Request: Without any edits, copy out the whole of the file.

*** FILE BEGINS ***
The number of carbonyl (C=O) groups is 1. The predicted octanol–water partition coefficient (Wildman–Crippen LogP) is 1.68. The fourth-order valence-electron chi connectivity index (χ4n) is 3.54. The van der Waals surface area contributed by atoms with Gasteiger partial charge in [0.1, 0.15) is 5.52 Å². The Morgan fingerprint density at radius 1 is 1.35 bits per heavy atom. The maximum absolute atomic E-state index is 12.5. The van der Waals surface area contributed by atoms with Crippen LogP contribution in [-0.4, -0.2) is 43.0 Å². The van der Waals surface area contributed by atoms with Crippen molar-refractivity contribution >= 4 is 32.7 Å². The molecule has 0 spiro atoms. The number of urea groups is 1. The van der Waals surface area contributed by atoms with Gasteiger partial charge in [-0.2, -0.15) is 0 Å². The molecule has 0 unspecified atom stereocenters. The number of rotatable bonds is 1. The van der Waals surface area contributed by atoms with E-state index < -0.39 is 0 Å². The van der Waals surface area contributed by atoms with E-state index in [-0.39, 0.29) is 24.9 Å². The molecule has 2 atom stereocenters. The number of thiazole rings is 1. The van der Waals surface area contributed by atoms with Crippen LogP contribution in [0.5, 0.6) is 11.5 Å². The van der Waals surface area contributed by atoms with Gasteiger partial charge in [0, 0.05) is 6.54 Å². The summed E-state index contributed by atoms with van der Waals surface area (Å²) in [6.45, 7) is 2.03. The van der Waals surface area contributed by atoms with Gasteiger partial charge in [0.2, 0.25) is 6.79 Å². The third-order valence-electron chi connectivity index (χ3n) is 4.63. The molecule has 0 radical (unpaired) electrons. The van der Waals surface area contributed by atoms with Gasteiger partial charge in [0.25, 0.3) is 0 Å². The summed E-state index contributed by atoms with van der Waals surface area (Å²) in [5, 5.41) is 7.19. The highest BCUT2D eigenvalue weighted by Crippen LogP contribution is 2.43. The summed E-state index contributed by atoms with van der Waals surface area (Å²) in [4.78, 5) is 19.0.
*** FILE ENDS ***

The number of carbonyl (C=O) groups is 1. The predicted octanol–water partition coefficient (Wildman–Crippen LogP) is 1.68. The fourth-order valence-electron chi connectivity index (χ4n) is 3.54. The van der Waals surface area contributed by atoms with Gasteiger partial charge in [0.1, 0.15) is 5.52 Å². The Morgan fingerprint density at radius 1 is 1.35 bits per heavy atom. The maximum absolute atomic E-state index is 12.5. The van der Waals surface area contributed by atoms with Crippen LogP contribution in [-0.4, -0.2) is 43.0 Å². The van der Waals surface area contributed by atoms with Crippen molar-refractivity contribution >= 4 is 32.7 Å². The molecule has 0 spiro atoms. The number of urea groups is 1. The van der Waals surface area contributed by atoms with Gasteiger partial charge in [-0.2, -0.15) is 0 Å². The molecule has 0 unspecified atom stereocenters. The number of rotatable bonds is 1. The van der Waals surface area contributed by atoms with E-state index < -0.39 is 0 Å². The van der Waals surface area contributed by atoms with E-state index in [-0.39, 0.29) is 24.9 Å². The molecule has 2 atom stereocenters. The number of thiazole rings is 1. The van der Waals surface area contributed by atoms with Crippen LogP contribution in [0.5, 0.6) is 11.5 Å². The van der Waals surface area contributed by atoms with Gasteiger partial charge in [0, 0.05) is 6.54 Å². The summed E-state index contributed by atoms with van der Waals surface area (Å²) in [6.45, 7) is 2.03. The van der Waals surface area contributed by atoms with Gasteiger partial charge in [0.2, 0.25) is 6.79 Å². The third-order valence-electron chi connectivity index (χ3n) is 4.63. The molecule has 0 radical (unpaired) electrons. The van der Waals surface area contributed by atoms with Gasteiger partial charge in [0.25, 0.3) is 0 Å². The summed E-state index contributed by atoms with van der Waals surface area (Å²) in [5, 5.41) is 7.19. The highest BCUT2D eigenvalue weighted by Crippen LogP contribution is 2.43. The summed E-state index contributed by atoms with van der Waals surface area (Å²) in [4.78, 5) is 19.0.